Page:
MENU FOR LIFE At Jami’s Head Room Café, the food is delicious and advice is more than a side dish. Naomi Frankel went along It is a universal truth that the best conversations often happen over a cup of tea. And nobody knows this better than Jami – who, with their Head Room café project, have taken mental health out from the shadows and into the heart of the high street. Supported by the Maurice and Vivienne Wohl Charitable Foundation, the one-stop social enterprise on Golders Green Road encourages customers to sip, shop and share for the community’s mental health charity. Sharing is the main emphasis here according to Daniel, one of the small team of ‘Heads Up’ workers who are easily spotted around the trendy Shoreditch-style café in their distinctive blue T-shirts. My initial assumption was that Heads Up workers solely operate through approaching customers and drawing them into conversation, but contrary to this, the aim is to reach out to people on a much wider basis. “We found that while it’s important to offer the opportunity for people to have a one-toone chat with a Heads Up worker to signpost them to appropriate resources (statutory mental health services, community organisations such as Jami and volunteering opportunities), the main way that people have used these conversations is to ask about how to support others who are struggling with their mental health,” explains Daniel. Head Room’s approach has thus developed more of a social focus by helping the community better understand mental health and facilitate their ability to be supportive. Combining a café with a well-being project is a daring venture, but Daniel explains its growing appeal is “because we’re a local café, so a lot of people come from the community

because it looks nice and they like the food. The mental health objective comes through that.” This is achieved in a variety of ways; from meaningful, Instagrammable quotes artfully hung around the café to the ‘wellbeing menu’ featured alongside the food menu. Aiming to nourish mind and soul, it is packed chock full of information on Heads Up workers, the weekly programme and special events arranged by Daniel and his colleagues. The weekly programme includes bite-sized mindfulness and colouring sessions, a discussion group on mental health and the media and an informal drop in called ‘communitea’ – a chance to have a cuppa, meet new people and help build the Head Room community. People use it as a way to find out more about the café and Jami, as well as to contribute ideas for what they want to see on the programme. “We get great feedback from these,” comments Daniel. “In particular, people are saying it’s great to have a welcoming Jewish space that really gets what’s going on for them.” I am curious to know if it is only those with clear mental health issues who attend, but Daniel replies with an insightful answer. “People think mental illness only affects a few, but in fact it’s a spectrum we’re all on. It’s not us or them, it’s something we all need to be thinking about.” He adds: “We get a diverse crowd of people coming, Jews and non-Jews alike.” This diversity was particularly apparent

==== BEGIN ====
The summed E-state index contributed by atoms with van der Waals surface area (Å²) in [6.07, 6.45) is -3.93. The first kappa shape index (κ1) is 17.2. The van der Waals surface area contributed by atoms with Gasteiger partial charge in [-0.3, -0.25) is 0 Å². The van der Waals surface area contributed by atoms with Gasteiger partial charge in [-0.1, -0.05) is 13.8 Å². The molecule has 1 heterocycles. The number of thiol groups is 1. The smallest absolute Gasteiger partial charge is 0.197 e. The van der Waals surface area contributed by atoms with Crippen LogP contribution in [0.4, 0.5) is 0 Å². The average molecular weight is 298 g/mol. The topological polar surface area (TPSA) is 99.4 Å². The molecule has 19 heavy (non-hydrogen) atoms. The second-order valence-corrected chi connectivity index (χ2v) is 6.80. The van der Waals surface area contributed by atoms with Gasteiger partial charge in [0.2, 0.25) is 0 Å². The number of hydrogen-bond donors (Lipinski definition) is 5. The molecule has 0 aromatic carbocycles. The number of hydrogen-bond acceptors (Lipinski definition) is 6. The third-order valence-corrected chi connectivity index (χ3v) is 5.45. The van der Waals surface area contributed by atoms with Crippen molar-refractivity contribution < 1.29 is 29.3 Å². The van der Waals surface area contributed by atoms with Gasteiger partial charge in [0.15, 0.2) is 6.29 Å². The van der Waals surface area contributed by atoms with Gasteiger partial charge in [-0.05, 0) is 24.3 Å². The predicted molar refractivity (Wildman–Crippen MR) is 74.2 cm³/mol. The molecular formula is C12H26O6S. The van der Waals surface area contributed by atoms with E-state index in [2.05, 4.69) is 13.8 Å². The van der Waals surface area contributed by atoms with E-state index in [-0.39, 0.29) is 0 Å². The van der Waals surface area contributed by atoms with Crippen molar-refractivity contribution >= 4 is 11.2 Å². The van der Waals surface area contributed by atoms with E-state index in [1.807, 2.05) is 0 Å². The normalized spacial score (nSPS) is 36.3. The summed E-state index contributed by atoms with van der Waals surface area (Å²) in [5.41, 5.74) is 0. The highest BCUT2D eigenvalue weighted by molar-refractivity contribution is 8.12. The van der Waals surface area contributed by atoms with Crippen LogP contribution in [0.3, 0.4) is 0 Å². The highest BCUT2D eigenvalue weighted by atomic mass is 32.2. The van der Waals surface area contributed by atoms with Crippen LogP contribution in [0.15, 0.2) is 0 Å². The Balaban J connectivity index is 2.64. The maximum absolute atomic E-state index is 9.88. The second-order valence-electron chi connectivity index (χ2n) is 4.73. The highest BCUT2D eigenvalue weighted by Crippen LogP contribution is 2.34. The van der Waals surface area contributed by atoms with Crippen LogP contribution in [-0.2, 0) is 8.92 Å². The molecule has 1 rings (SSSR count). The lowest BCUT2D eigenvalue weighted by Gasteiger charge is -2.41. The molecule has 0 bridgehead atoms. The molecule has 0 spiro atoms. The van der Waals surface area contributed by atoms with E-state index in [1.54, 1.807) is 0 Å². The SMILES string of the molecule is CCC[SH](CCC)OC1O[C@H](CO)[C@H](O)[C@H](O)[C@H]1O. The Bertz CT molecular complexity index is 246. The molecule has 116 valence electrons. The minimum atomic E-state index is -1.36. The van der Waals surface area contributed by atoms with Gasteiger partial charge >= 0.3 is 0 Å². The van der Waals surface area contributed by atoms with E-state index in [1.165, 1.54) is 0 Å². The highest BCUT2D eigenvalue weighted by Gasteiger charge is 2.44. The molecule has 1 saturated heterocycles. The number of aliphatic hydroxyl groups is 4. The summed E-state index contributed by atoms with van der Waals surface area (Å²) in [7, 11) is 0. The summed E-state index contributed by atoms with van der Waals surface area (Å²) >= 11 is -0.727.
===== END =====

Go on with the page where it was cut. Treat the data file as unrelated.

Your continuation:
Heads Up worker Daniel promoting the purpose of the café on Golders Green Road

at special events such as Tikkun Leil (eve) Shavuot, where the café opened for a mental health themed teach-in. Texts such as the book of Ruth were used as a discussion point for important topics such as famine, bereavement and migration. “These circumstances affect both the individual and community at large,” explains Daniel. “Mental health individualises distress, but the community also needs to learn how to deal with distress and difference.” Indeed, no topic is too difficult to address at Head Room. To commemorate World Suicide Prevention Day on Sunday, 10 September, a community learning event was held titled ‘Breaking the Taboo: how to talk openly about suicide’. Mental Health Awareness week last May was marked with a programme of engaging events. One particular triumph was a hired parking spot outside the café, transformed into a ‘pop up wellbeing garden’, literally bringing the conversation to the street. Focused around the main theme, Surviving or Thriving, activities included braceletmaking as well as people writing on notes what the theme meant for them. “The playful approach was appreciated, and doing something creative was an easy way to start a conversation,” says Daniel. “I recall one woman who made a bracelet in memory of her sister who passed away. She was talking about it at the same time, sharing her personal story of loss to this small table of people sitting and working.” For those who do want to talk on a one-toone basis, the sandwich chalkboard at the entrance to the café advertises the times that a Heads Up worker will be available to chat. Trained as a Peer Support Worker, Daniel draws upon his own experiences of struggling with mental health to help others, and believes this collaborative approach and normalising of issues is often what people need. “I see a handful of people a day. They usually approach me, either directly or indirectly through handing in a ‘Feedback’ postcard, which helps those who are shy engage with Heads Up worker. There are a few unobtrusive questions on the back and the opportunity to leave your details for Jami to get in contact.” Daniel tells me that some “do end up coming back regularly, whether it’s to see me or attend groups while some don’t. The people I see change all the time”. It is clear that an informal, open approach to mental health, coupled with determination to banish stigma from the community has contributed in making this social initiative such a success.